India continued to bear the brunt of the emerging-market sell-off this week. On Tuesday, the rupee slid by around 3% against the dollar, its worst one-day drop in 18 years. On Wednesday, it fell even further, reaching a new record low of almost 70 to the dollar. The currency has lost around 15% against the greenback this month and a quarter since early May. The benchmark Sensex stock market index has slid by almost 7% this month.
What the commentators said
“While the world was watching for an emerging-markets crisis to erupt in China,” said Morgan Stanley Investment Management’s Ruchir Sharma in the FT, “it erupted in India instead.” The eventual end of easy money in the US makes emerging markets look riskier, while the good times had allowed investors to ignore vulnerabilities such as a large current account deficit and its fiscal counterpart.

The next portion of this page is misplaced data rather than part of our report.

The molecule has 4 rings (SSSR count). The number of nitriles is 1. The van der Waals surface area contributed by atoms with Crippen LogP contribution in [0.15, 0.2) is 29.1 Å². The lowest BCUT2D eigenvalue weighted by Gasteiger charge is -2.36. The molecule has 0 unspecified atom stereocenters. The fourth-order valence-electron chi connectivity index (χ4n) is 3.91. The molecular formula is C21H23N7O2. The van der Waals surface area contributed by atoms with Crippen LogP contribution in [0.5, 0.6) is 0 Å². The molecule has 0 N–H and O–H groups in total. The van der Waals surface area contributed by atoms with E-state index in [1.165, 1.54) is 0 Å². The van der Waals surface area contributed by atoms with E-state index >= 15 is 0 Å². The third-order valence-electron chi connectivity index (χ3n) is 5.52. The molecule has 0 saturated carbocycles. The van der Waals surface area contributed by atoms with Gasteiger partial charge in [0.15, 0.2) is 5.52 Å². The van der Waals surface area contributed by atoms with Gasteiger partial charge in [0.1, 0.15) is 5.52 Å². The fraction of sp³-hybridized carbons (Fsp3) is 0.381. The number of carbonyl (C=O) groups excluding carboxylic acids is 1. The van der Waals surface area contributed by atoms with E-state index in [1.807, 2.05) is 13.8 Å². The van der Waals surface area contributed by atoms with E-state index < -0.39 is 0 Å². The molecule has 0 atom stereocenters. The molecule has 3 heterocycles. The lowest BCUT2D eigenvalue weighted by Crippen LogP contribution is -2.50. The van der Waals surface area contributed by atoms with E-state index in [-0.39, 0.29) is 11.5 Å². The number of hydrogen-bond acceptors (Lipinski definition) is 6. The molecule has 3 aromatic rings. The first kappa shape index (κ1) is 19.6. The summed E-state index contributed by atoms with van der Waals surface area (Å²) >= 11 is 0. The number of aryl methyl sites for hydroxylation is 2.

The latter was in focus this week. The government passed a Food Security Bill. It will sell subsidised wheat and rice to the 1.2 billion-strong population. This revived fears that the government “will be tempted to launch a flurry of fresh populist spending ahead of elections” due by May 2014, noted Swati Bhat of Reuters. The plan is to keep the fiscal deficit to 4.8% of GDP this year, but doubts are growing. According to Kotak Institutional Equities, the subsidies could cost a third more than foreseen.
The broader point, however, is that if you are trying to shore up confidence and stop capital fleeing your country, the last thing you should do is stoke fears that you can’t budget properly. Following clumsy and counterproductive measures to stem the outflow last week, faith in the government is dwindling rapidly. “The ineptitude, brazen populism and lack of appropriate policies… is the largest part of the problem,” said Surjit Bhalla of Oxus Investments. “You really get the feeling that no one is in control.”
This crisis will pass, said Sharma. But don’t expect a “meaningful turnaround” in India’s fortunes until a new government is in place.
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